26. Kevin & Mr B,I had your Email adresses,so you get the first look at my stock progress.camera is brand new,so cut me some slack!!! My laptop is fighting all the way,so if anyone E mails me at frankbpc@aol.com,I can quickly send pics [6].Let me know what you think so far… Fred,I'll send you an Email about the IZH 46m.

  27. Frank B,

    Your custom stock is drop dead gorgeous. I really like fine wood and yours has potential.

    I'm trying to bite my tongue but….the grip would look great with a cap and both the grip and recoil pad would look great with spacer(s) (Ivory maybe white).

    As is typical for walnut the forestock shows the deep pores and grain that needs patient filling with muck/slurry.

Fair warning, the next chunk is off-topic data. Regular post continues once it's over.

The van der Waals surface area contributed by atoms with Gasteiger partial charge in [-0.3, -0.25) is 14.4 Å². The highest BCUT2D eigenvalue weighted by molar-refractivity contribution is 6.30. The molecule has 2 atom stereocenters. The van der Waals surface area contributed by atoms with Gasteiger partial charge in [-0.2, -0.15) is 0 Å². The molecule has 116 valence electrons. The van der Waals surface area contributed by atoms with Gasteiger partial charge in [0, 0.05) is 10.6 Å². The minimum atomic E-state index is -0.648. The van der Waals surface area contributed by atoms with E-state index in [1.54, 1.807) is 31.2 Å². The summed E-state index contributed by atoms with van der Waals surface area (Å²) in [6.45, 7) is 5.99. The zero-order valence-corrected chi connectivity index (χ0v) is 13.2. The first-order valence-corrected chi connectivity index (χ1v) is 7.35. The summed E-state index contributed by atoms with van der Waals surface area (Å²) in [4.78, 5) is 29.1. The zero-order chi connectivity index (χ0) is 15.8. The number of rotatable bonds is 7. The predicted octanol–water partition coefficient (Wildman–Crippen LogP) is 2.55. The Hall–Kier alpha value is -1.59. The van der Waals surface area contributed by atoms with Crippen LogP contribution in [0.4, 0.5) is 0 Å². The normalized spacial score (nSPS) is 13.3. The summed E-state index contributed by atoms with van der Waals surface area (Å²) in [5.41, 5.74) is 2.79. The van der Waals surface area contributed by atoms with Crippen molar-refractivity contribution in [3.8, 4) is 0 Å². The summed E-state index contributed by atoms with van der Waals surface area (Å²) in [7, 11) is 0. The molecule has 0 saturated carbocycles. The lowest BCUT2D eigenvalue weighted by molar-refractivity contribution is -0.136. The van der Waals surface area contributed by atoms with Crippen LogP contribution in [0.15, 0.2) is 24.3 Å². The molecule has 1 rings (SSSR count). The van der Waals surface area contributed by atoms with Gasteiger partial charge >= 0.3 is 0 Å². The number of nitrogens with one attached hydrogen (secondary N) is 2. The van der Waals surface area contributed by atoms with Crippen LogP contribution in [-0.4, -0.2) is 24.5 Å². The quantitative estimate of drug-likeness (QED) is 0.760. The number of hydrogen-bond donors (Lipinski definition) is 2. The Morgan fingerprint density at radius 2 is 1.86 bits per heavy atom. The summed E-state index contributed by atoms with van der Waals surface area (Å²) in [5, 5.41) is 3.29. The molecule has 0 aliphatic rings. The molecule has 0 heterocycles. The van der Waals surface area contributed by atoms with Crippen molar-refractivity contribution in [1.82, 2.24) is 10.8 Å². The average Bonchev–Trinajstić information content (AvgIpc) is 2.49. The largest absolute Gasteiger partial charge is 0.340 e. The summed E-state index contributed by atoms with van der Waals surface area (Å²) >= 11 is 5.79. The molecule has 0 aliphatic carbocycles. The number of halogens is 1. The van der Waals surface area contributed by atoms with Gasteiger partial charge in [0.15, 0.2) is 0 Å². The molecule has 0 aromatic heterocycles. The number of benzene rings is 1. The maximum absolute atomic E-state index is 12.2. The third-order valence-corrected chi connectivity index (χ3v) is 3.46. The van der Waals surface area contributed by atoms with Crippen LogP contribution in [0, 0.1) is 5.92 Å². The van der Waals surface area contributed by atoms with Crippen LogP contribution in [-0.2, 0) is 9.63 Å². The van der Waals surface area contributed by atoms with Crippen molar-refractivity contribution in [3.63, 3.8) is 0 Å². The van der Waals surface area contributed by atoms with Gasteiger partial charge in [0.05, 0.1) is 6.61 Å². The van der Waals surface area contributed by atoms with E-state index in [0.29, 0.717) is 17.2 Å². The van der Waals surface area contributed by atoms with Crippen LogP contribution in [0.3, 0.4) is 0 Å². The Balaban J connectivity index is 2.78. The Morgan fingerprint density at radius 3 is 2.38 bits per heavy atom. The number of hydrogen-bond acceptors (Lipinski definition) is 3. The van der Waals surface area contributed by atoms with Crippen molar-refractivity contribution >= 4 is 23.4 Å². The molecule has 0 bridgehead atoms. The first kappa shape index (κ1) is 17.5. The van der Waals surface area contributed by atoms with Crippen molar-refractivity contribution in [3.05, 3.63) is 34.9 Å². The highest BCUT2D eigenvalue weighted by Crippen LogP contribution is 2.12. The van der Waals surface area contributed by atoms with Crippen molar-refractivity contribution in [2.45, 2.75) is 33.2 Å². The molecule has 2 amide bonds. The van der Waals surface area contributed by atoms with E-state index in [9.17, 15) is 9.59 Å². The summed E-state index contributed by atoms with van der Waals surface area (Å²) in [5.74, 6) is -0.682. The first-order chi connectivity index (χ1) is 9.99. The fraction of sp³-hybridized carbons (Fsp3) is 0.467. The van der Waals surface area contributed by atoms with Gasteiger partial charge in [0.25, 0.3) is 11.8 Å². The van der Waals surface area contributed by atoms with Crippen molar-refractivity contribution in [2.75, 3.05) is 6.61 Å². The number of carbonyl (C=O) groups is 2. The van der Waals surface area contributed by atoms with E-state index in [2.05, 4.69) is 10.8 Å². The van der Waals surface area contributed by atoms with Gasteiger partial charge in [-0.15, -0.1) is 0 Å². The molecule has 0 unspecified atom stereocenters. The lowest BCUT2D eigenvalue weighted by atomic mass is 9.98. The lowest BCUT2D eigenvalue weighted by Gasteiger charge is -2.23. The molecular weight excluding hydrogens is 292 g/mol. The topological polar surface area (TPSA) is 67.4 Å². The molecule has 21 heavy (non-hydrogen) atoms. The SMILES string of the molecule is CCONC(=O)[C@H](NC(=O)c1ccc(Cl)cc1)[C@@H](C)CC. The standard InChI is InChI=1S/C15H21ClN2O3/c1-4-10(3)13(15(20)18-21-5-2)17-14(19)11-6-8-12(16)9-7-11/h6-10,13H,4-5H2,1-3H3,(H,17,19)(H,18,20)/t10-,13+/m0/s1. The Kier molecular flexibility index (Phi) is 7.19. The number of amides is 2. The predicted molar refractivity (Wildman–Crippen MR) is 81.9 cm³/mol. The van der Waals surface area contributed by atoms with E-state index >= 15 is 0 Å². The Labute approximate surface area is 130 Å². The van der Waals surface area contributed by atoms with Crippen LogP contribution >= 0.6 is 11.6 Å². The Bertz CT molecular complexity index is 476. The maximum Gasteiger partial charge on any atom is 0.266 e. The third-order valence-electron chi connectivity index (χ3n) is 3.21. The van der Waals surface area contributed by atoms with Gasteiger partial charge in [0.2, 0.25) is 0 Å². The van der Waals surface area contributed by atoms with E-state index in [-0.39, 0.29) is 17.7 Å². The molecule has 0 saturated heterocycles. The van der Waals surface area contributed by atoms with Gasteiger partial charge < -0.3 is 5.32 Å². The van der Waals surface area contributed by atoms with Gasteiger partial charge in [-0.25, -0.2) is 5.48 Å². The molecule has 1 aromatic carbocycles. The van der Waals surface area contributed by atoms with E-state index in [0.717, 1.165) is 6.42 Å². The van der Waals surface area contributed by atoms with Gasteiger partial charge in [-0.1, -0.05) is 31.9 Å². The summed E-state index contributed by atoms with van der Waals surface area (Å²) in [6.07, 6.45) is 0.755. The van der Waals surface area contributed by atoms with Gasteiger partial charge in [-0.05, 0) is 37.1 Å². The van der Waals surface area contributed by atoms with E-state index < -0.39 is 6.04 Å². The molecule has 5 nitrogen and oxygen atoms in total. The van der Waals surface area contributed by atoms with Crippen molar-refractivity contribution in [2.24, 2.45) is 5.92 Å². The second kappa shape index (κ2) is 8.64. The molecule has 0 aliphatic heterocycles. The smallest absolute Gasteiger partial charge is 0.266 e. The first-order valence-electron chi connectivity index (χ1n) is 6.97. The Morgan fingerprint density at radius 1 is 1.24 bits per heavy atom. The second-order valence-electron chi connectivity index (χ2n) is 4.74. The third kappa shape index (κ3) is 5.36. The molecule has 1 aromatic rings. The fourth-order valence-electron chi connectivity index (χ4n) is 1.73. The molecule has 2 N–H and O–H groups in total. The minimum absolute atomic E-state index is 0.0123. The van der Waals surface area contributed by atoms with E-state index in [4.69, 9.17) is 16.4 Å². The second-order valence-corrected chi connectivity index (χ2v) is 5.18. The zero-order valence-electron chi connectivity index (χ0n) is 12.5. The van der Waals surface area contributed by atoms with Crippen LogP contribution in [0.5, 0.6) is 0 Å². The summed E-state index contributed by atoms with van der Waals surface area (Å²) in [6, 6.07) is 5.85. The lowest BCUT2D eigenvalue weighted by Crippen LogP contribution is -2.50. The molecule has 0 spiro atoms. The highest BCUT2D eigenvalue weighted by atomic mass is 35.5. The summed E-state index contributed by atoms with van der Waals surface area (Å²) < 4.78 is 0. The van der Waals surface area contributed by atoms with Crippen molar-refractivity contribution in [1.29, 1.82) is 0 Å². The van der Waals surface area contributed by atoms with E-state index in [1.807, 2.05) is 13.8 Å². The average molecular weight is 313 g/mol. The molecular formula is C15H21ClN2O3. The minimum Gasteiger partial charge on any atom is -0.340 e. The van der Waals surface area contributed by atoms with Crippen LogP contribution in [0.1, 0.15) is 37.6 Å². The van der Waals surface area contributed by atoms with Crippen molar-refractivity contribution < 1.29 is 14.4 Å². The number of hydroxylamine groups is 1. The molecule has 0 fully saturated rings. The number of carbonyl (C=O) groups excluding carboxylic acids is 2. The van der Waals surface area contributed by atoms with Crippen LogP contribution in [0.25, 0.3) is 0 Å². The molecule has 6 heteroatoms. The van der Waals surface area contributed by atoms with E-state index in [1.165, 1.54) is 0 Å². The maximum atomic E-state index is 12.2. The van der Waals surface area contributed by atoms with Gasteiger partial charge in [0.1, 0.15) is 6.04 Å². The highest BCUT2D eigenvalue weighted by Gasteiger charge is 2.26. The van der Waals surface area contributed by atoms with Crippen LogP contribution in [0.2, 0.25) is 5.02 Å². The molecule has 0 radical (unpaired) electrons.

It will be well worth it though no matter how you decide to finish that fine piece of wood.


  28. Wayne,

    Well, for starters, the names are quite different. Bronco is just letters, while RM200 is a combination of letters and numbers. Also, bronco has meaning in the English language, while RM means nothing.

    So there are two differences between the Bronco and the RM200. I guess when I do the report we'll see some more.


  29. Bub,

    I thought about airsoft long and hard. I don't really shoot them enough to have developed a list. Plus, I am a shooter for accuracy, not a gamer. I might like a gun for its accuracy and it might be the worst gaming gun on the market. That's why I didn't do an airsoft list.

    I would recommend the Marui Hi Capa 5.1, the HFC 190 (duel fuel) and from what I hear, the WE 1911s are very nice. The Marui sniper rifle is another clear winner.


  30. BB,